- How does one define a community?
- Who defines a community? Those within it or those from without?
- Do communities form in physical locales, or do individuals/groups move to a specific locale with the creation of a community in mind?
My particular interest, as might be expected, relates to the psychogeography aspect of this discussion. Psychogeography is also tied to community, but in two different ways. On the one hand, it is tied to community as most of the memories linked to its geography happen in the community, in a shared area that is familiar. On the other hand, however, one of the key points of psychogeography as it has been studied, described, and formulated was to move into the unfamiliar, explore the areas outside the community, or perhaps to better describe it: outside the known community. This generates in my mind an image not just of overlapping communities, but stacks of communities, where sub-groups exist within larger entities, and individuals are defined (and define themselves) as belonging to different circles based on their personality, belief, or other subjective or objective criteria.
An idea for a story that came to mind (related to the additional discourse on the disappearance of the traditional high street) was of a person walking down such a high street, with the narrative focussed on the sensory experience: sights, smells, the overall experience of what made the high street a special place and often a/the central location of a community.
Just in time to save me the effort, a recent Thinking Allowed podcast about the multicultural smells of an East End market in London brought this back again. This kind of sensory description can be used to link different cultures with different locations, different times, and the many layers and waves of immigration and assimilation into big urban centers such as London. And at the core are people such as “Ali the assimilationist hero” who by understanding his customers (from many different backgrounds) is able to stitch together a pathwork of sensory and cultural triggers that not only satisfy each customer individually but make up the rich tapestry of which each individual is a part.
As someone interested in geography (and pretty pictures), I used to be on a mailing list run by NASA which showcased the most stunning and intensely thought-provoking satellite images of natural phenomena. One of the images and accompanying stories that has stayed with me since I first saw it years ago was of a region in Chad called the Bodélé Depression.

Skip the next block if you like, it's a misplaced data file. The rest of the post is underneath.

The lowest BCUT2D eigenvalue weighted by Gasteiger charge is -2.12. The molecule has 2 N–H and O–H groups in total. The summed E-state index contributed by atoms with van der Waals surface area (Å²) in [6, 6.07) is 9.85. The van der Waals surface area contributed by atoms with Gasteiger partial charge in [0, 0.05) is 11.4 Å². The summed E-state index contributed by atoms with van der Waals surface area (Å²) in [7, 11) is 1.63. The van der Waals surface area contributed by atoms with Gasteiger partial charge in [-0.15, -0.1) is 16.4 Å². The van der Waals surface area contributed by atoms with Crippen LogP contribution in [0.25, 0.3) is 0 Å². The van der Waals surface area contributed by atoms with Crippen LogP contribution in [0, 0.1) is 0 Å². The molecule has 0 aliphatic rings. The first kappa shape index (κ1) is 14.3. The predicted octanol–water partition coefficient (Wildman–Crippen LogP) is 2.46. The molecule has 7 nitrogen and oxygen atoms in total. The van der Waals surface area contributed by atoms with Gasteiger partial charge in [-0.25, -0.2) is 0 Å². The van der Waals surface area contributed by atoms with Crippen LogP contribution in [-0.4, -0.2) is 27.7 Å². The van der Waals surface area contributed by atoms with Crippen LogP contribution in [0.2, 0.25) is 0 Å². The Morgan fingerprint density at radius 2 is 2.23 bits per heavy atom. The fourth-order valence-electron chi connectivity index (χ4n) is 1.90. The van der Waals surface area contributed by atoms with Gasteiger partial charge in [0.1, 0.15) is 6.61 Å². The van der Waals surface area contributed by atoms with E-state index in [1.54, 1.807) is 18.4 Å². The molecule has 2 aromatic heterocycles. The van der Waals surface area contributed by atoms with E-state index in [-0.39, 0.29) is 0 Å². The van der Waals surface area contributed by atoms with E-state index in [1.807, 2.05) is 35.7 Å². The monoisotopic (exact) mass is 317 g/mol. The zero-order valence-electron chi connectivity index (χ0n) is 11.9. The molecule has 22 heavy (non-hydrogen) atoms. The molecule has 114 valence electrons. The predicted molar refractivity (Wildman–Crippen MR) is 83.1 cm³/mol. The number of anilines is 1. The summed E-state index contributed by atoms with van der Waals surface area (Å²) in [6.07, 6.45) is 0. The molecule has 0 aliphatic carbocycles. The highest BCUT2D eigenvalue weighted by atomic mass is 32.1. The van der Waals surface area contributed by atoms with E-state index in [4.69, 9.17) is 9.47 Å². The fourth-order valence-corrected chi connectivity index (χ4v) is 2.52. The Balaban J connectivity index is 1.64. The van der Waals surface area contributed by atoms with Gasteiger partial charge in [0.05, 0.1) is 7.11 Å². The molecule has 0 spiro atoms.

Although visually striking, what really captivated me was the mechanism behind the combination of wind and earth that is this natural conveyor belt, located at the southern edge of the Sahara, at the lowest point in Chad in central Africa. To quote from Wikipedia:
“Dust storms from the Bodélé Depression occur on average about 100 days per year … [a]s the wind sweeps between the Tibesti and the Ennedi Mountains in Northern Chad, it is channeled across the depression. The dry bowl that forms the depression is marked by a series of ephemeral lakes, many of which were last filled during wetter periods of the Holocene. Diatoms from these fresh water lakes, once part of Mega-Lake Chad, now make up the surface of the depression and are the source material for the dust, which, carried across the Atlantic Ocean, is an important source of nutrient minerals for the Amazon rainforest.”
“…about half of the annual dust supply to the Amazon basin is emitted from a single source: the Bodélé depression located northeast of Lake Chad, approximately 0.5% of the size of the Amazon or 0.2% of the Sahara. Placed in a narrow path between two mountain chains that direct and accelerate the surface winds over the depression, the Bodélé emits dust on 40% of the winter days, averaging more than 0.7 million tons of dust per day. … About 40 million tons of dust are transported annually from the Sahara to the Amazon basin. Saharan dust has been proposed to be the main mineral source that fertilizes the Amazon basin, generating a dependence of the health and productivity of the rain forest on dust supply from the Sahara.”